In The Catalyst Capital Group Inc. v VimpelCom Ltd. et. al. (2019 ONCA 354), the Court of Appeal for Ontario dismissed the appeal of the plaintiff, The Catalyst Capital Group Inc., from the judgment of Justice Glenn Hainey of the Ontario Superior Court of Justice (Commercial List) (2018 ONSC 2471). Catalyst argued on appeal that Justice Hainey had erred in dismissing Catalyst’s action as an abuse of process. The Court of Appeal held that Justice Hainey had “rightly concluded” that Catalyst’s action was an abuse of process because it was an attempt to re-litigate findings that had been made in previous proceedings arising from Catalyst’s failed efforts to purchase WIND Mobile, a Canadian telecommunications company, in September 2014.
BACKGROUND OF THE CASE
In September 2014, a consortium of investors, led by West Face Capital Inc., purchased WIND from its then-owner, VimpelCom Ltd. The transaction was based on an enterprise value for WIND of $300 million. Shortly thereafter, Catalyst amended its statement of claim in a pre-existing lawsuit against West Face to allege that West Face had misappropriated and misused confidential information belonging to Catalyst in order to acquire WIND. Specifically, Catalyst alleged that West Face had solicited and obtained Catalyst’s confidential information about its regulatory strategies for WIND from a former employee of Catalyst who had been hired by West Face, and that but for West Face’s alleged misuse of this information, Catalyst would have acquired WIND.
In March 2016, West Face and its co-investors sold WIND to Shaw Communications for $1.6 billion by Plan of Arrangement. Catalyst initially sought to block the sale of WIND to Shaw on the basis that Catalyst had claimed a constructive trust over West Face’s interest in WIND; however, Catalyst ultimately abandoned this position after a hearing in the plan of arrangement proceeding before Justice Frank Newbould, in which Justice Newbould expressed skepticism about Catalyst’s position. Catalyst instead claimed entitlement to all West Face’s net profits from the transactions.
Catalyst’s first action proceeded to trial in June 2016. Six days before the trial commenced, Catalyst launched a second action concerning its failure to acquire WIND. In this second action, Catalyst alleged that its efforts to purchase WIND had been thwarted – not because of any leaked confidential information from its former employee, but because the consortium of investors led by West Face had conspired together with VimpelCom’s financial adviser, UBS Securities Canada Inc., to induce VimpelCom to breach its exclusivity and confidentiality obligations to Catalyst. Catalyst later amended this second claim to assert damages of $1.3 billion, which Catalyst asserted was the total net profits to all of the consortium members.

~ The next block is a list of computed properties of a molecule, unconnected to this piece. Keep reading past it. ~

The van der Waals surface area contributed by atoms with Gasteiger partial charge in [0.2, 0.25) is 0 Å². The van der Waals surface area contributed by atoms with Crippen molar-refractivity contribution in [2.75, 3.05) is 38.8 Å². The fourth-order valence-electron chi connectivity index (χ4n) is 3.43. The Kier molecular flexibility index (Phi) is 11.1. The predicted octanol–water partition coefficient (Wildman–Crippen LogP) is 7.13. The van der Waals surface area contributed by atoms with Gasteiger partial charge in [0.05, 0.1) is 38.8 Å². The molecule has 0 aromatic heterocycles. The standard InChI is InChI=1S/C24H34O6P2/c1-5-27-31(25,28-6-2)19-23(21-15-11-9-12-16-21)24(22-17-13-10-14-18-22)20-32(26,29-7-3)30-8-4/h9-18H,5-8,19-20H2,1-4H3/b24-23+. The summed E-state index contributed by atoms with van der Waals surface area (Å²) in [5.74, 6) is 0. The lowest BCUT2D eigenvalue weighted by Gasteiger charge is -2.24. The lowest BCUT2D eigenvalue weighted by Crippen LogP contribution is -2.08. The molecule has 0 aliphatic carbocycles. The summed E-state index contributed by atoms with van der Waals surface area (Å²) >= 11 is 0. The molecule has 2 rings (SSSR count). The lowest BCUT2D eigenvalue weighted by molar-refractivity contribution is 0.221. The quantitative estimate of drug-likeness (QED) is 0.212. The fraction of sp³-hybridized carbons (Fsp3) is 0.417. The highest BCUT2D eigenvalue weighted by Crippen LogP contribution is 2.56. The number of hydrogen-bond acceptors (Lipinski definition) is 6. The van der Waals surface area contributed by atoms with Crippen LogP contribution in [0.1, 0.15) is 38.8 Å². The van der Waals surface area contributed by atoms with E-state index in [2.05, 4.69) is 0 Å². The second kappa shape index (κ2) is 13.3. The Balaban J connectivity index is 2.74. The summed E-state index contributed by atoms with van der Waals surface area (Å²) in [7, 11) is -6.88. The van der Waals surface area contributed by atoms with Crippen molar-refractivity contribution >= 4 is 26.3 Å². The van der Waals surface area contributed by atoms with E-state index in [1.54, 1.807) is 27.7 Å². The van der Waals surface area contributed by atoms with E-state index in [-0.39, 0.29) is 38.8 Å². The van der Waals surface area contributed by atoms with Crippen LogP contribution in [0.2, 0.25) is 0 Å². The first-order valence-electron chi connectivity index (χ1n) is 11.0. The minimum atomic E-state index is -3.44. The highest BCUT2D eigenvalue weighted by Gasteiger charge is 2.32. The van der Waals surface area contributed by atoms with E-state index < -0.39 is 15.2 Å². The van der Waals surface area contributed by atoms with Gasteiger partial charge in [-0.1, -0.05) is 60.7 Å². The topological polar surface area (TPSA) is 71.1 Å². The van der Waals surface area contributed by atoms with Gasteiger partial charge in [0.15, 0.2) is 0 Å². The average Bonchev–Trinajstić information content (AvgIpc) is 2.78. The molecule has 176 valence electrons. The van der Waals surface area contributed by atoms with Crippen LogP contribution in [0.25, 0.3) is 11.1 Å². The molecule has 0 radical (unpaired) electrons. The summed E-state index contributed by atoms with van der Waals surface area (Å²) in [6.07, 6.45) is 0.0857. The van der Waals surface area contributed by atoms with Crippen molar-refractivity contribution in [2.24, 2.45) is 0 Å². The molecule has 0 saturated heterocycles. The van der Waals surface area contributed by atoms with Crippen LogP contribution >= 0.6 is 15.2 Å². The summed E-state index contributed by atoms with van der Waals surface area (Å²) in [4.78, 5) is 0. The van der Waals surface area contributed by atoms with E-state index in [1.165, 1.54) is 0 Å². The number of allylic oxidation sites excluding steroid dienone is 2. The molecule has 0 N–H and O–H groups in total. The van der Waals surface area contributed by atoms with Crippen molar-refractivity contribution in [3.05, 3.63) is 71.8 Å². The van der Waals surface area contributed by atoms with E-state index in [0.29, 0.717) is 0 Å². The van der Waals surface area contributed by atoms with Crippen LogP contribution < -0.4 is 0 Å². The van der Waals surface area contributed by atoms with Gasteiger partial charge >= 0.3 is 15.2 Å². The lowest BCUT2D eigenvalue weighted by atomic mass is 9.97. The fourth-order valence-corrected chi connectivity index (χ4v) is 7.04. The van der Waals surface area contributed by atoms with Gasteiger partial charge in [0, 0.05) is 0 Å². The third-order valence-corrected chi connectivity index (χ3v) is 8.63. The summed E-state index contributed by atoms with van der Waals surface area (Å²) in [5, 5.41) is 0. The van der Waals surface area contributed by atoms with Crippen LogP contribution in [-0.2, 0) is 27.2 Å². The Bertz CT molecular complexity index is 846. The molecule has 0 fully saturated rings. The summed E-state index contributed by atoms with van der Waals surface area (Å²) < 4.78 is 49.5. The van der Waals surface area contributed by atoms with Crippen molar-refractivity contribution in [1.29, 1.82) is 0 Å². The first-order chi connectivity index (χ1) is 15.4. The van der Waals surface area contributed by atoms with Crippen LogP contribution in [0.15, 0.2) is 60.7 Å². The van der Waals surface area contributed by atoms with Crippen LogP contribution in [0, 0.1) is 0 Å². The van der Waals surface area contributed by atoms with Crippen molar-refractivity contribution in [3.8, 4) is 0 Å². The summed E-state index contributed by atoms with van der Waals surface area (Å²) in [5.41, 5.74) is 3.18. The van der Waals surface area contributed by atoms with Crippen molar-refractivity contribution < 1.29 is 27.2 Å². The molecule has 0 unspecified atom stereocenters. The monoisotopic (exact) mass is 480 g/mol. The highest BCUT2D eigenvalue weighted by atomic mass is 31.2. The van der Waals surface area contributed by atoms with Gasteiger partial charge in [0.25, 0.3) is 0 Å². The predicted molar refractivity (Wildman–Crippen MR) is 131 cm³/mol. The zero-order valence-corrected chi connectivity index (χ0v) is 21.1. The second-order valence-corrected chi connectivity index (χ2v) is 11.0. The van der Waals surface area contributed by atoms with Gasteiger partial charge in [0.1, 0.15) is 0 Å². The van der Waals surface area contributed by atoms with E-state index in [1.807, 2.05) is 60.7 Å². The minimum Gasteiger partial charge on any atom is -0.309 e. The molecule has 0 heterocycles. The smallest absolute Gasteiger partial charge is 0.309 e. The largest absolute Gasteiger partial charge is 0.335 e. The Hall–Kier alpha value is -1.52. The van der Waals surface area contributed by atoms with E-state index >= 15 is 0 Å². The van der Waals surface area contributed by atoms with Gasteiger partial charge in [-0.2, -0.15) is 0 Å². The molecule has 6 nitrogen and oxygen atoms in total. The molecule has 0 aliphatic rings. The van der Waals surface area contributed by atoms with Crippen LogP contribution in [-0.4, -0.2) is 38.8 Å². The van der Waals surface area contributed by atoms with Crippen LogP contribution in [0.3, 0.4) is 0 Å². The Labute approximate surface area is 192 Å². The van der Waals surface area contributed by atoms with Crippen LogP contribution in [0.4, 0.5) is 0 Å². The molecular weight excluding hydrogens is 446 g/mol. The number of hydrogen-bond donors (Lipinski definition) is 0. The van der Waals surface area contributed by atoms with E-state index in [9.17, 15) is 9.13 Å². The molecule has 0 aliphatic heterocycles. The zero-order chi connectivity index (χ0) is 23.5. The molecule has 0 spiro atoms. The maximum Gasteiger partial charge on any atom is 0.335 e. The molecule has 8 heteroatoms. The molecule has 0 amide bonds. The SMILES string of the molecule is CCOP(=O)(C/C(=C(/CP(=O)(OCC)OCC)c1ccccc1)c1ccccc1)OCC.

Every claim asserted by Catalyst against West Face in the first action was dismissed by Justice Newbould in August 2016 following the conclusion of trial (see The Catalyst Capital Group Inc. v Moyse et. al., 2016 ONSC 5271). Justice Newbould also subsequently awarded West Face its costs on a substantial indemnity basis, totalling $1,239,965 (see The Catalyst Capital Group Inc. v Moyse et. al., 2016 ONSC 6285). In February 2018, the Ontario Court of Appeal dismissed Catalyst’s appeal of Justice Newbould’s decision on the merits, from the bench and without the need for oral submissions from counsel to West Face. The Court of Appeal also subsequently dismissed Catalyst’s motion for leave to appeal Justice Newbould’s costs award, and it awarded West Face a further $200,000 for its costs of the appeal (see The Catalyst Capital Group Inc. v Moyse et. al., 2018 ONCA 283 and The Catalyst Capital Group Inc. v Moyse et. al., 2018 ONCA 447). Catalyst’s subsequent application to the Supreme Court of Canada for leave to appeal from the Ontario Court of Appeal’s decision was dismissed with costs on March 28, 2019.